News Briefs: 3 young queer filmmakers awarded grants at Frameline

  • by Cynthia Laird, News Editor
  • Wednesday July 5, 2023
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Emilio Subia, left, joined Daisy Friedman and Karina Dandashi in accepting awards and checks from the Colin Higgins Foundation and Frameline June 25 during the closing night of the San Francisco LGBTQ international film festival. Photo: Courtesy Colin Higgins Foundation
Emilio Subia, left, joined Daisy Friedman and Karina Dandashi in accepting awards and checks from the Colin Higgins Foundation and Frameline June 25 during the closing night of the San Francisco LGBTQ international film festival. Photo: Courtesy Colin Higgins Foundation

Three young queer filmmakers were each awarded $15,000 grants by the Colin Higgins Foundation and Frameline at the end of the international LGBTQ film festival in San Francisco.

The Colin Higgins Youth Filmmaker Grants totaled $45,000 and will support the awardees' future film projects, a news release stated.

Daisy Friedman, Karina Dandashi, and Emilio Subia were presented with an award and a check at the ceremony at the Castro Theatre on June 25, the closing day of the Frameline festival. The winners' short films were also showcased during the festival, the release stated.

"We are deeply honored and could not be more proud to be partnered with Frameline in handing out these youth filmmaker grants," stated James Cass Rogers, president of the Colin Higgins Foundation.

Friedman, 19, directed "As You Are." A chronically ill writer originally from Omaha, Nebraska, Friedman is a queer writer and director now based out of New York City, the release stated. She currently attends Barnard College of Colombia University where she is a film studies major. "As You Are" is her directorial debut. She is interested in exploring the complex relationship between embodiment, disfigurement, and desirability of underrepresented communities through film.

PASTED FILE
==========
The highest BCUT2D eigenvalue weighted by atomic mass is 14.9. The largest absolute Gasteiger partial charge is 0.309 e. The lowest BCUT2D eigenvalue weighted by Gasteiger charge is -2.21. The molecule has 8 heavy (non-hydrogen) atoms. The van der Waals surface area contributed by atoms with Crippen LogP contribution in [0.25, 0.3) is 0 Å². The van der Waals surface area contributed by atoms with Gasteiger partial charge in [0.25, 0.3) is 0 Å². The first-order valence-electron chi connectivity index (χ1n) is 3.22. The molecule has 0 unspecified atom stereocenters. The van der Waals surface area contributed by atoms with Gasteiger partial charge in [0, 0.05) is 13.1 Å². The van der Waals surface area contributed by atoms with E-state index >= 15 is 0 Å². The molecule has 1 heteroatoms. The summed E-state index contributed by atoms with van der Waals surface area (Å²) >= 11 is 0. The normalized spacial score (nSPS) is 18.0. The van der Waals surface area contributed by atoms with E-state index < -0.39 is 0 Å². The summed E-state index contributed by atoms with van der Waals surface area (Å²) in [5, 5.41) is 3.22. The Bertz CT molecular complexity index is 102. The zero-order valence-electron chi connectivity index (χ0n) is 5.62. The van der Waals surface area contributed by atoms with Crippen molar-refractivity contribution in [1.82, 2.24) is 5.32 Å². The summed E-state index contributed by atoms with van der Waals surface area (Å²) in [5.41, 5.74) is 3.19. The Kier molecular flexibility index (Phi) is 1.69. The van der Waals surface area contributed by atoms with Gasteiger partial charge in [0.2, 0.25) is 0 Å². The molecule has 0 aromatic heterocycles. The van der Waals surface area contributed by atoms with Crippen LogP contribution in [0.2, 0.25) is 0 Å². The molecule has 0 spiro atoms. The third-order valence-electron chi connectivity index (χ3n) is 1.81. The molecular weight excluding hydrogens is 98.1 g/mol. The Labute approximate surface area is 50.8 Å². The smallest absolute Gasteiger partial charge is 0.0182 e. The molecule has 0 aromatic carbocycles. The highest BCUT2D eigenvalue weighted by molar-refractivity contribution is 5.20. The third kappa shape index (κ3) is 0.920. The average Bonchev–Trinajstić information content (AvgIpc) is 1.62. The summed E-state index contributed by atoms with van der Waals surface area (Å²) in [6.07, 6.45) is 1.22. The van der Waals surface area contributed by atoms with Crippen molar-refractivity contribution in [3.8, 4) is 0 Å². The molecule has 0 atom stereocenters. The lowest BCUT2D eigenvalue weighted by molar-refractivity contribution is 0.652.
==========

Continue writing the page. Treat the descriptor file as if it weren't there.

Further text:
Dandashi, 24, directed "Cousins." She is a queer Arab American, born and raised in Pittsburgh, Pennsylvania. The release noted that her films explore nuances in identity through the intersection of family, religion, and culture in Southwest Asian and North African and Muslim communities in America. "Cousins" was recently acquired by The New Yorker, the release stated. She was featured in Marie Claire's inaugural "Creators" issue as one of the "Top 21 Creators to Watch" in 2022.

Subia, 24, is from Quito, the capital of Ecuador, and is based in Brooklyn, New York. A gay man, he directed his short film debut, "Ñaños" (2022). The release noted his work offers challenging and disruptive perspectives about family, identity, immigration, and class, focusing on the Latin American experience. "Ñaños" premiered at the Tribeca Film Festival and has screened at other national and international film festivals where it won awards, according to the release.

Higgins, after whom the grant and foundation are named, was a gay man and acclaimed screenwriter and director responsible for such classic films as "Harold and Maude" (1971), "9 to 5" (1980), and "The Best Little Whorehouse in Texas" (1982). After being diagnosed with HIV in 1985, he founded the eponymous foundation as a means of supporting LGBTQ+ youth to help them achieve their dreams, the release noted. Higgins died of AIDS-related complications in 1988 at the age of 47.

"Colin was a consummate filmmaker who wanted to help gay youth succeed," Rogers stated. "These grants are a perfect fit for his foundation. His memory will live on through these extraordinary filmmakers."

For more information on the Colin Higgins Foundation, go to

It's 'cats and dogs' at SF Disney museum

The Walt Disney Family Museum, located at 104 Montgomery Street in the Presidio in San Francisco, has opened its latest major special exhibition, "Disney Cats & Dogs."

According to a news release, this traveling exhibition originates from the Walt Disney Animation Research Library, the Disney Archives, and Disney Japan. It is in conjunction with this year's celebration of The Walt Disney Company's 100th anniversary.